1 - Introduction
This chapter introduces the Java Native Interface (JNI). The JNI is a native
programming interface. It allows Java code that runs inside a Java Virtual
Machine (VM) to interoperate with applications and libraries written in other
programming languages, such as C, C++, and assembly.
The most important benefit of the JNI is that it imposes no restrictions on the
implementation of the underlying Java VM. Therefore, Java VM vendors can
add support for the JNI without affecting other parts of the VM. Programmers
can write one version of a native application or library and expect it to work
with all Java VMs supporting the JNI.
This chapter covers the following topics:
Java Native Interface Overview
While you can write applications entirely in Java, there are situations where
Java alone does not meet the needs of your application. Programmers use the
JNI to write Java native methods to handle those situations when an application
cannot be written entirely in Java.
The following examples illustrate when you need to use Java native methods:
By programming through the JNI, you can use native methods to:
- The standard Java class library does not support the platform-dependent
features needed by the application.
- You already have a library written in another language, and wish to make it
accessible to Java code through the JNI.
- You want to implement a small portion of time-critical code in a lower-level
language such as assembly.
You can also use the JNI with the Invocation API to enable an arbitrary native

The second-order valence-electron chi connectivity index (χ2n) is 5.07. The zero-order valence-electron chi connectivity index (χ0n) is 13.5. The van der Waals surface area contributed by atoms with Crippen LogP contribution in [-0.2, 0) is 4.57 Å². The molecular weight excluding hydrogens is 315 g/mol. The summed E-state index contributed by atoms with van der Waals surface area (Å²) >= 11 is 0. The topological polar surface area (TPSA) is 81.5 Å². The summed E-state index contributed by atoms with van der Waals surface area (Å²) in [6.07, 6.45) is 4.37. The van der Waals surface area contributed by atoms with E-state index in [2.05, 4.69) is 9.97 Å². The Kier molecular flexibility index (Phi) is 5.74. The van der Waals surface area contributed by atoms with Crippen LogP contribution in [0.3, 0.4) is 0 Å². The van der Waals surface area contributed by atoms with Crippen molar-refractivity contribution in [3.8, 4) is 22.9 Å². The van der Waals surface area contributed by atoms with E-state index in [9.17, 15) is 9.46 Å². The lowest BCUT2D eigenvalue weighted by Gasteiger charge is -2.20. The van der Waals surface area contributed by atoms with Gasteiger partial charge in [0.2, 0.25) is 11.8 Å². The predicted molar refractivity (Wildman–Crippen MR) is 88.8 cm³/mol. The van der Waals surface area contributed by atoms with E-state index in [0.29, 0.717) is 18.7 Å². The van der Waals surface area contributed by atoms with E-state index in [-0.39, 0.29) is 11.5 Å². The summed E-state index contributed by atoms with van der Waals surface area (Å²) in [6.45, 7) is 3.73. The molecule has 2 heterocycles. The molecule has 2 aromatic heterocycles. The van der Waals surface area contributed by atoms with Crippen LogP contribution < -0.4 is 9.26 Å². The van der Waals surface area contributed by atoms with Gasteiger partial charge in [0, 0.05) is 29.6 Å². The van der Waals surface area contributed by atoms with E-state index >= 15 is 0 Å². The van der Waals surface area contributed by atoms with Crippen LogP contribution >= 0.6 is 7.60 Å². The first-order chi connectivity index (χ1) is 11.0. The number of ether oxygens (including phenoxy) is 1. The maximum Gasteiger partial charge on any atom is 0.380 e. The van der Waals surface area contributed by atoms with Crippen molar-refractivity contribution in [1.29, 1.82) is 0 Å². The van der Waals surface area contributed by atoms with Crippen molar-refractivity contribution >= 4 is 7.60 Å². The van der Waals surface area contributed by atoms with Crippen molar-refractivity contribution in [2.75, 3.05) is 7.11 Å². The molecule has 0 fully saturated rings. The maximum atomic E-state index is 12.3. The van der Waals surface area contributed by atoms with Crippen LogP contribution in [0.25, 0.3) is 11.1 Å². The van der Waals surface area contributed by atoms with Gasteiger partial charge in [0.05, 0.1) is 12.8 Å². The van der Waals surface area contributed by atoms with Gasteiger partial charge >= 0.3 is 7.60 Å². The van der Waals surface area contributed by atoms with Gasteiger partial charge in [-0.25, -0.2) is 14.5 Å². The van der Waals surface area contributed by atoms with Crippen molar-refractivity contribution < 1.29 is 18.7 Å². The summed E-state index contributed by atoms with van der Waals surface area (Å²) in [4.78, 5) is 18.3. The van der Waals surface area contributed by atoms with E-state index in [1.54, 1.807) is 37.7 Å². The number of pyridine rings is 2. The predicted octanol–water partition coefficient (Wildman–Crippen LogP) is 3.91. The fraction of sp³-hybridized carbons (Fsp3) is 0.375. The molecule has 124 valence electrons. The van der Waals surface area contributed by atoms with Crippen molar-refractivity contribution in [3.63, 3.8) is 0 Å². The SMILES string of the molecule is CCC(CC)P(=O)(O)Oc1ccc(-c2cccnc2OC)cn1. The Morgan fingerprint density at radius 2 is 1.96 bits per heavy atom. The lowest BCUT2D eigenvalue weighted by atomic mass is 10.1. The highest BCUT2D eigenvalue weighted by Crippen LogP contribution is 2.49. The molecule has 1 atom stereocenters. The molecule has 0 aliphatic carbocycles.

application to embed the Java VM. This allows programmers to easily make
their existing applications Java-enabled without having to link with the VM
- Create, inspect, and update Java objects (including arrays and strings).
- Call Java methods.
- Catch and throw exceptions.
- Load classes and obtain class information.
- Perform runtime type checking.
Currently, VMs from different vendors offer different native method interfaces.
These different interfaces force programmers to produce, maintain, and
distribute multiple versions of native method libraries on a given platform.
We briefly examine some of the existing native method interfaces, such as:
- JDK 1.0 native method interface
- Netscape's Java Runtime Interface
- Microsoft's Raw Native Interface and Java/COM interface
JDK 1.0 Native Method Interface
JDK 1.0 shipped with a native method interface. Unfortunately, there are two
major reasons that this interface is unsuitable for adoption by other Java VMs.
First, the native code accesses fields in Java objects as members of C structures.
However, the Java Language Specification does not define how objects are laid
out in memory. If a Java VM lays out objects differently in memory, then the
programmer would have to recompile the native method libraries.
Second, JDK 1.0's native method interface relies on a conservative garbage
collector. The unrestricted use of the
unhand macro, for example, makes it
necessary to conservatively scan the native stack.
Java Runtime Interface
Netscape proposed the Java Runtime Interface (JRI), a general interface for
services provided in the Java virtual machine. JRI is designed with portability
in mind---it makes few assumptions about the implementation details in the
underlying Java VM. The JRI addresses a wide range of issues, including
native methods, debugging, reflection, embedding (invocation), and so on.
Raw Native Interface and Java/COM Interface
The Microsoft Java VM supports two native method interfaces. At the low
level, it provides an efficient Raw Native Interface (RNI). The RNI offers a high
degree of source-level backward compatibility with the JDK's native method